Where’s My Roy Cohn? — a film review by Gary Chew
If you’re like me, and tend to duck out during the closing credits of a movie, here’s what you’re missing if you do as Where’s My Roy Cohn? finishes off: “Donald J. Trump refused to respond to several requests from the makers of this film for comments.”
My guess as to why Donald didn’t get back to the people who put this scathing documentary together is likely to be as follows: seeing the history of Roy Cohn implementing his “black magic” to twist the law and justice while slipping the business-shaft to others, translates to Trump himself, now in the Oval Office, being remotely controlled by “The Ghost of Roy Cohn.” This was a creepy thought when it came to me; but wow, how could it be any other way? It’s Halloween time.
The commonality between Cohn and Trump … in terms of social status, influence and locale … is also unsettling: wealthy families, connections to banking and big city real estate; another being each man was coddled as a child. The film maintains that Cohn, as an adult male, remained a mama’s boy.
Ticking off some Cohn’s cantankerous actions, you’ll get the close-up-skinny about Roy and Senator Joseph McCarthy’s efforts to expose communists and homosexuals in government and the community at large. Following that dust-up, came Cohn’s machinations for getting Pvt. G. David Schine easy duty in the U-S Army. Schine was an heir to a wealthy hotel chain and an apparent lover of Cohn’s. I recall the Army-McCarthy Hearings of the Fifties. Great political theater? I don’t think so. However, had today’s TV viewers watched those proceedings with the sophistication they now possess, the country would have be on the floor in front of a television laughing.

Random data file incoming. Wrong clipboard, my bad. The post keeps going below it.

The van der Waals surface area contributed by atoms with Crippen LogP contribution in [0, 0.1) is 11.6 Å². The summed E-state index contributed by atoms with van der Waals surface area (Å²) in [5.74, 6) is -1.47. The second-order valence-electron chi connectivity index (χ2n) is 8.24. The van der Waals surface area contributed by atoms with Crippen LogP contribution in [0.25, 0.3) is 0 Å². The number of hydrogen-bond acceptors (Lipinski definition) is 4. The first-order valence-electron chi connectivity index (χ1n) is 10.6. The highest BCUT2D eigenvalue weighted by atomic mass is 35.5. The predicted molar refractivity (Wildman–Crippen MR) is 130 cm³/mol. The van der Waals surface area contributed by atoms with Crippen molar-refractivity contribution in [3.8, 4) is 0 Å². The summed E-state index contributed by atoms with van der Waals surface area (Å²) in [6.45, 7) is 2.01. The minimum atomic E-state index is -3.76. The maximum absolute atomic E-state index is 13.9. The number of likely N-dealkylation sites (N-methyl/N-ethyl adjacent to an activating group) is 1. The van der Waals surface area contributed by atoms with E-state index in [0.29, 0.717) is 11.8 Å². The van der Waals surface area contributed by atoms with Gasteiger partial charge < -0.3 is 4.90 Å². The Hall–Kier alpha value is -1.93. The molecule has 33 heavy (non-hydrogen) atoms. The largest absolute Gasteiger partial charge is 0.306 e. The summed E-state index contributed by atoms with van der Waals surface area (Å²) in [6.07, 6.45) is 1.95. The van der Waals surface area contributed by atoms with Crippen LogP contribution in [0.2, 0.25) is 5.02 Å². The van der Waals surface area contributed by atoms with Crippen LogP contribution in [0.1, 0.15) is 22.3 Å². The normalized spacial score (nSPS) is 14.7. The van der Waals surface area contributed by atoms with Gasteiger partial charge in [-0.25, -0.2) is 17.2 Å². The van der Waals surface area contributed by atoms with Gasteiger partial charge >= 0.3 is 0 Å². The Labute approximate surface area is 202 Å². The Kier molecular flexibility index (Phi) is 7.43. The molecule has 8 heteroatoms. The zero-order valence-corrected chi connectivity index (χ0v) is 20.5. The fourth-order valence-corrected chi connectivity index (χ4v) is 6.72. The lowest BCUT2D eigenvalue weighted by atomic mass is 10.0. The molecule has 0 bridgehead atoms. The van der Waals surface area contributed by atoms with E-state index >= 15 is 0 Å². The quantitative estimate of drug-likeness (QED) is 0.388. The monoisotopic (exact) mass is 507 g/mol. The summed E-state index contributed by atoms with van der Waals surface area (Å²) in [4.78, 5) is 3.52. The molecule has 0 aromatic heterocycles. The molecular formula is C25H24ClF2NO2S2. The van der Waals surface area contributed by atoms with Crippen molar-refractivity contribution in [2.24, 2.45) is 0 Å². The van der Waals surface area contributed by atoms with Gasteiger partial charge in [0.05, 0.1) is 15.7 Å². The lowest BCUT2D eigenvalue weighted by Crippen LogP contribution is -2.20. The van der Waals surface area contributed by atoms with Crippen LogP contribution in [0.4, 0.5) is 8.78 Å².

Cohn had famous people backing him up as he was being disbarred in the State of New York in 1986. Barbara Walters, William F. Buckley, Jr. and Donald J. Trump are three who queued up for Roy. Cohn was instrumental in finessing John Anderson to run as a Third Party candidate against Jimmy Carter as the president was also being challenged by Ronald Reagan. The more liberal votes split between Carter and Anderson, allowing Reagan to take the presidency in 1981 (I didn’t know that was going on at the time, by the way. My memory tells me that not many other citizens did either.) Cohn was great at getting things to happen the way he wanted. Clever and smart – but hold the scruples.
I’ll never forget seeing Al Pacino play Cohn in the HBO mini-series Angels in America. Much of that series (from Tony Kushner’s Pulitzer Prize winning play) dealt with the final years of Roy as he was dying of HIV-AIDS. The most riveting moment in that production was Kushner imagining the ghost of Ethel Rosenberg appearing at Cohn’s death bed in a hospital. The two “chatted” a bit. What made the scene work so well was that Meryl Streep played Mrs. Rosenberg. It is truly one of the great “get even pieces” of writing ever with regard to Roy Cohn getting his comeuppance for the cruel things he foisted on others and hypocrisy he lived.
Near the end of Where’s My Roy Cohn?, one of the many narrators — seen on camera and/or heard off screen — in relating what she knows of Cohn first-hand, utters this most quotable quote, “Roy was an evil … produced by certain parts of the American culture.”
Although some of us don’t need the reminder … Where’s My Roy Cohn? … is a smack-in-the-face film that relates the reloaded rhetoric to say: history really does repeat itself. Yes, but holy cow … right now … here at Halloween?